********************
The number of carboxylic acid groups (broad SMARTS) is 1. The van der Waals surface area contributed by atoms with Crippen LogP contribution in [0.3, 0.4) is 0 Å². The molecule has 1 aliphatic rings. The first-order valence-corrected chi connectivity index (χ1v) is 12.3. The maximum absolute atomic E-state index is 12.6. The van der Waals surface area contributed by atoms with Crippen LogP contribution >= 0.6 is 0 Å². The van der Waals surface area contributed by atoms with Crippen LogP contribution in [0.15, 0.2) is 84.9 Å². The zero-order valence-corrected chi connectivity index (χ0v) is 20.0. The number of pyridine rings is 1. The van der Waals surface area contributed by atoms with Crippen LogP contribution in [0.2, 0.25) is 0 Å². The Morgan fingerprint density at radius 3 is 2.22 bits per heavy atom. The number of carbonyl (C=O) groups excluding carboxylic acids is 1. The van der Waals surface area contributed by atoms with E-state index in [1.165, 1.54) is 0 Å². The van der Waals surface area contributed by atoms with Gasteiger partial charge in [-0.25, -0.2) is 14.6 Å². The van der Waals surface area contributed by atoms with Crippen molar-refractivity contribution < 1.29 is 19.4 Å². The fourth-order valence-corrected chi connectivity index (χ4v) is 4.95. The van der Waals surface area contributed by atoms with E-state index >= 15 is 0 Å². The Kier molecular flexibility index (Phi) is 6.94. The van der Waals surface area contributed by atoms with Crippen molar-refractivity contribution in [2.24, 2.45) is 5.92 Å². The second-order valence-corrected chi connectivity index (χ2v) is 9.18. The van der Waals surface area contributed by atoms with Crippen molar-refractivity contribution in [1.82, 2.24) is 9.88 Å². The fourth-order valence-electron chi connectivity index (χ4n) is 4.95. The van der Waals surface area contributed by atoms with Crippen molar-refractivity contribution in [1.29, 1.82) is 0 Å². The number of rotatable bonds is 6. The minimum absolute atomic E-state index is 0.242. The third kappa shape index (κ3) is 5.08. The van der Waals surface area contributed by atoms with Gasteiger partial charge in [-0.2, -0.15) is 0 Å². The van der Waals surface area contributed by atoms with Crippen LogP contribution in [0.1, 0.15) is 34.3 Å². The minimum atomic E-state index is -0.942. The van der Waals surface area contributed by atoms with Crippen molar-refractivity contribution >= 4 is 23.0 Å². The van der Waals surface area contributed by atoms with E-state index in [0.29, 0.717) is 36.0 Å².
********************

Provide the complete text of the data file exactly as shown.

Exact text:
The number of carboxylic acid groups (broad SMARTS) is 1. The van der Waals surface area contributed by atoms with Crippen LogP contribution in [0.3, 0.4) is 0 Å². The molecule has 1 aliphatic rings. The first-order valence-corrected chi connectivity index (χ1v) is 12.3. The maximum absolute atomic E-state index is 12.6. The van der Waals surface area contributed by atoms with Crippen LogP contribution >= 0.6 is 0 Å². The van der Waals surface area contributed by atoms with Crippen LogP contribution in [0.15, 0.2) is 84.9 Å². The zero-order valence-corrected chi connectivity index (χ0v) is 20.0. The number of pyridine rings is 1. The van der Waals surface area contributed by atoms with Crippen LogP contribution in [0.2, 0.25) is 0 Å². The Morgan fingerprint density at radius 3 is 2.22 bits per heavy atom. The number of carbonyl (C=O) groups excluding carboxylic acids is 1. The van der Waals surface area contributed by atoms with E-state index in [1.165, 1.54) is 0 Å². The van der Waals surface area contributed by atoms with Gasteiger partial charge in [-0.25, -0.2) is 14.6 Å². The van der Waals surface area contributed by atoms with Crippen molar-refractivity contribution < 1.29 is 19.4 Å². The fourth-order valence-corrected chi connectivity index (χ4v) is 4.95. The van der Waals surface area contributed by atoms with E-state index >= 15 is 0 Å². The Kier molecular flexibility index (Phi) is 6.94. The van der Waals surface area contributed by atoms with Crippen molar-refractivity contribution in [2.24, 2.45) is 5.92 Å². The second-order valence-corrected chi connectivity index (χ2v) is 9.18. The van der Waals surface area contributed by atoms with Crippen molar-refractivity contribution in [1.82, 2.24) is 9.88 Å². The fourth-order valence-electron chi connectivity index (χ4n) is 4.95. The van der Waals surface area contributed by atoms with Crippen molar-refractivity contribution in [1.29, 1.82) is 0 Å². The number of rotatable bonds is 6. The minimum absolute atomic E-state index is 0.242. The third kappa shape index (κ3) is 5.08. The van der Waals surface area contributed by atoms with Gasteiger partial charge in [-0.2, -0.15) is 0 Å². The van der Waals surface area contributed by atoms with Crippen LogP contribution in [0.1, 0.15) is 34.3 Å². The minimum atomic E-state index is -0.942. The van der Waals surface area contributed by atoms with Crippen molar-refractivity contribution >= 4 is 23.0 Å². The van der Waals surface area contributed by atoms with E-state index in [0.29, 0.717) is 36.0 Å².